Rush Street Interactive Probably Not Near-Term Takeover Target, Says Analyst

Posted on: March 4, 2024, 12:48h. 

Last updated on: March 4, 2024, 06:27h.

High-flying Rush Street Interactive (NYSE: RSI) probably won’t command $1.5 billion in a takeover offer over the near term.

Rush Street Interactive
A Rush Street Interactive advertisement. The company probably won’t fetch $1.5 billion in a takeover, says an analyst. (Image: X)

That’s the take of Susquehanna analyst Joseph Stauff who, in a new report to clients on Monday, downgraded shares of the online sportsbook operator to “neutral” from “positive” while raising is price target on the shares to $6 from $5. That new forecast is slightly above the stock’s closing price of $5.84 on March 1.

Stauff pointed out that Rush Street Interactive’s recent stock surge — it’s up almost 48% over the past year — could make the name less appealing to prospective suitors, and that a $1.5 billion price tag would be unattractive to BetMGM and Caesars Entertainment (NASDAQ: CZR).

RSI has long been rumored to be a buyout target, but $1.5 billion isn’t that much of a premium to the operator’s current market value of about $1.30 billion, indicating the former figure might actually be light should the gaming company’s management team decide to listen to offers.

Rush Street Interactive Could Be Open to Takeover

Last May, RSI CEO Richard Schwartz told analysts and investors he’d be open to having mergers and acquisitions discussions, but since then, the stock has nearly doubled. That could be a sign the operator doesn’t need to run into the arms of a suitor.

Additionally, neither BetMGM nor Caesars have publicly indicated RSI is a target of theirs. It’s plausible, on the basis of those two operators trailing rivals DraftKings (NASDAQ: DKNG) and FanDuel by wide margins, that the potential purchase of RSI could help them add market share.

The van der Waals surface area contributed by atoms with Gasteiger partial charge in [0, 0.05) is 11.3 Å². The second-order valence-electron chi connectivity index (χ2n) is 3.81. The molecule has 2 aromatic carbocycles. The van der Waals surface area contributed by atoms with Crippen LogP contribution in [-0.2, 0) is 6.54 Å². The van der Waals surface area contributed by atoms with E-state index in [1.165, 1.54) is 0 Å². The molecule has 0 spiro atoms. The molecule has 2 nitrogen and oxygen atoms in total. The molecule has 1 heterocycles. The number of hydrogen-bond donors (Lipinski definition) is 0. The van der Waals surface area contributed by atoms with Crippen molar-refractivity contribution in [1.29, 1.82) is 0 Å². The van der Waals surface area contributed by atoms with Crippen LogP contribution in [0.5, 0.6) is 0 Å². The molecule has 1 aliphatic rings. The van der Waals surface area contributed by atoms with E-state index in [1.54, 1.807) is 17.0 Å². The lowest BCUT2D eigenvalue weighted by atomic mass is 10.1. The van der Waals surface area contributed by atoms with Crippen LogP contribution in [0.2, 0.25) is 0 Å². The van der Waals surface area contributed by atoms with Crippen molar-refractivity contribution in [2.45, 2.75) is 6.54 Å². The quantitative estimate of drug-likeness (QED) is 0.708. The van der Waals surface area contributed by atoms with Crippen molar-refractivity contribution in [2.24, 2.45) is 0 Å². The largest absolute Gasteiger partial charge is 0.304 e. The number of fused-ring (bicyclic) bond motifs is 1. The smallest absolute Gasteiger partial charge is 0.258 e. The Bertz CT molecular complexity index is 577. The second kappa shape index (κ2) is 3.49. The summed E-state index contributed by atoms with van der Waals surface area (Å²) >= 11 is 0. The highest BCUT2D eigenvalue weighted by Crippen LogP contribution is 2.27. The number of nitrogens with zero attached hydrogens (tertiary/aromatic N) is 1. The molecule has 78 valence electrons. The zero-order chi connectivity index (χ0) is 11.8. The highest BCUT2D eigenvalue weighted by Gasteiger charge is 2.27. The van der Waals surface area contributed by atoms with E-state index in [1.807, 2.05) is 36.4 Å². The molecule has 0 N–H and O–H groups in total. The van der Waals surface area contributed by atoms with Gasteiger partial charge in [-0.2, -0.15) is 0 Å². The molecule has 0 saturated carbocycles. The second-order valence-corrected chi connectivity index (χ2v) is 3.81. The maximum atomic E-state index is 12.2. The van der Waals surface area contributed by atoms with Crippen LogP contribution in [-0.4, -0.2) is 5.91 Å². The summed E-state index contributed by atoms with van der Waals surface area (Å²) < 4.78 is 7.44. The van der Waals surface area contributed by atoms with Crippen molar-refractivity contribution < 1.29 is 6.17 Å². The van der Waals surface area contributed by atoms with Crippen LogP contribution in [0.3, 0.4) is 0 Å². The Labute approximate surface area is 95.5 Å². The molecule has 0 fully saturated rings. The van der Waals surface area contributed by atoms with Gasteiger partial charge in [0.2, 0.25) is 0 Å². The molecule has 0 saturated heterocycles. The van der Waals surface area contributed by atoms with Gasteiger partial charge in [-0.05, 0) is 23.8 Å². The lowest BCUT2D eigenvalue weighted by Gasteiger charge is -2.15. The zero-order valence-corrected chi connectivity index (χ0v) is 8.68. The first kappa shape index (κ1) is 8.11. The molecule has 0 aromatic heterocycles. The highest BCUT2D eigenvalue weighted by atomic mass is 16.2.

Depending on price, Rush Street Interactive could be an alluring target for any number of prospective buyers owing to the operator’s robust iGaming footprint and its exposure to fast-growing sports wagering markets in Latin America. That could give the company a leg up as Brazil — the largest economy in the region — moves toward awarding sports betting permits.

In the US, Chicago-based RSI operates under the BetRivers and PlaySugarHouse brands, and is currently available with mobile or retail businesses in Colorado, Illinois, Indiana, Iowa, Michigan, New Jersey, New York, Pennsylvania, Virginia, and West Virginia. The firm also offers sports wagering in Ontario, Canada.

Illinois Could Be Problematic for Rush Street Interactive

Beyond lack of takeover interest at the aforementioned $1.5 billion price point, Stauff said shares of RSI could be hampered over the near term due to issues in its home state.

Not only does Illinois Gov. J.B. Pritzker (D) want to plug shortfalls in part by raising the state’s sports betting tax to 35% from 15%, but despite the state’s fiscal needs, iGaming appears unlikely to pass there this year.

Some gaming companies are pitching iGaming as an alternative to the higher sports betting tax, noting the former could generate as much as $775 million in annual revenue for the state, but it remains to be seen if Pritzker is open to that compromise.